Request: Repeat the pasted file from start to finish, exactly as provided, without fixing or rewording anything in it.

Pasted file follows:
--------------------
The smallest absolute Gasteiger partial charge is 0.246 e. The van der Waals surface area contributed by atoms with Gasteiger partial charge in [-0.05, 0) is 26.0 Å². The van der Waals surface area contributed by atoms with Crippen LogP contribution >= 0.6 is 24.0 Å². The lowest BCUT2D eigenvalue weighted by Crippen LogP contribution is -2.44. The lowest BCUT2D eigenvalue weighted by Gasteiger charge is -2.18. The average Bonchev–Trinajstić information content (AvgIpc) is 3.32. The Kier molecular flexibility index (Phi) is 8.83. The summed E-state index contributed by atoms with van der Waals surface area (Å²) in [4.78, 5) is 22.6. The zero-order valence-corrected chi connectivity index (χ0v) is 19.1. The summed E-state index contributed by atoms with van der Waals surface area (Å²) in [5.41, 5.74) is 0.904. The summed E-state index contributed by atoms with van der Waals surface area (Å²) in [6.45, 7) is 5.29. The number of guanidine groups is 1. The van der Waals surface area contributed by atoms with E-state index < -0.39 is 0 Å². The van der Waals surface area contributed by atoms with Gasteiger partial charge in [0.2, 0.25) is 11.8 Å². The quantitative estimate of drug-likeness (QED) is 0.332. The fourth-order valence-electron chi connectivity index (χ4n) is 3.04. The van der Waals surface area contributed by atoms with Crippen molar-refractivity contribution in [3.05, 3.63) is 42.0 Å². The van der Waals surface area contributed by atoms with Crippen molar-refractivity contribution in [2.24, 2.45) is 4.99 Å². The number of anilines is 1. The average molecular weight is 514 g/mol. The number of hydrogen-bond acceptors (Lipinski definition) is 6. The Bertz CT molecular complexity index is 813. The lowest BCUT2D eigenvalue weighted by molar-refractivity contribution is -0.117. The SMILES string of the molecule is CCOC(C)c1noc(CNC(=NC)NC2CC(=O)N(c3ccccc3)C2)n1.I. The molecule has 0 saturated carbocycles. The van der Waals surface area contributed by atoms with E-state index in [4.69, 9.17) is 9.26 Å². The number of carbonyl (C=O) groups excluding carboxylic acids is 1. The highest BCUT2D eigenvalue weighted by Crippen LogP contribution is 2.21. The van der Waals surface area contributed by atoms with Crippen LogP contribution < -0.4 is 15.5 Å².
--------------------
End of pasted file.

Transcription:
The smallest absolute Gasteiger partial charge is 0.246 e. The van der Waals surface area contributed by atoms with Gasteiger partial charge in [-0.05, 0) is 26.0 Å². The van der Waals surface area contributed by atoms with Crippen LogP contribution >= 0.6 is 24.0 Å². The lowest BCUT2D eigenvalue weighted by Crippen LogP contribution is -2.44. The lowest BCUT2D eigenvalue weighted by Gasteiger charge is -2.18. The average Bonchev–Trinajstić information content (AvgIpc) is 3.32. The Kier molecular flexibility index (Phi) is 8.83. The summed E-state index contributed by atoms with van der Waals surface area (Å²) in [4.78, 5) is 22.6. The zero-order valence-corrected chi connectivity index (χ0v) is 19.1. The summed E-state index contributed by atoms with van der Waals surface area (Å²) in [5.41, 5.74) is 0.904. The summed E-state index contributed by atoms with van der Waals surface area (Å²) in [6.45, 7) is 5.29. The number of guanidine groups is 1. The van der Waals surface area contributed by atoms with E-state index < -0.39 is 0 Å². The van der Waals surface area contributed by atoms with Gasteiger partial charge in [0.2, 0.25) is 11.8 Å². The quantitative estimate of drug-likeness (QED) is 0.332. The fourth-order valence-electron chi connectivity index (χ4n) is 3.04. The van der Waals surface area contributed by atoms with Crippen molar-refractivity contribution in [3.05, 3.63) is 42.0 Å². The van der Waals surface area contributed by atoms with Crippen molar-refractivity contribution in [2.24, 2.45) is 4.99 Å². The number of anilines is 1. The average molecular weight is 514 g/mol. The number of hydrogen-bond acceptors (Lipinski definition) is 6. The Bertz CT molecular complexity index is 813. The lowest BCUT2D eigenvalue weighted by molar-refractivity contribution is -0.117. The SMILES string of the molecule is CCOC(C)c1noc(CNC(=NC)NC2CC(=O)N(c3ccccc3)C2)n1.I. The molecule has 0 saturated carbocycles. The van der Waals surface area contributed by atoms with E-state index in [4.69, 9.17) is 9.26 Å². The number of carbonyl (C=O) groups excluding carboxylic acids is 1. The highest BCUT2D eigenvalue weighted by Crippen LogP contribution is 2.21. The van der Waals surface area contributed by atoms with Crippen LogP contribution < -0.4 is 15.5 Å².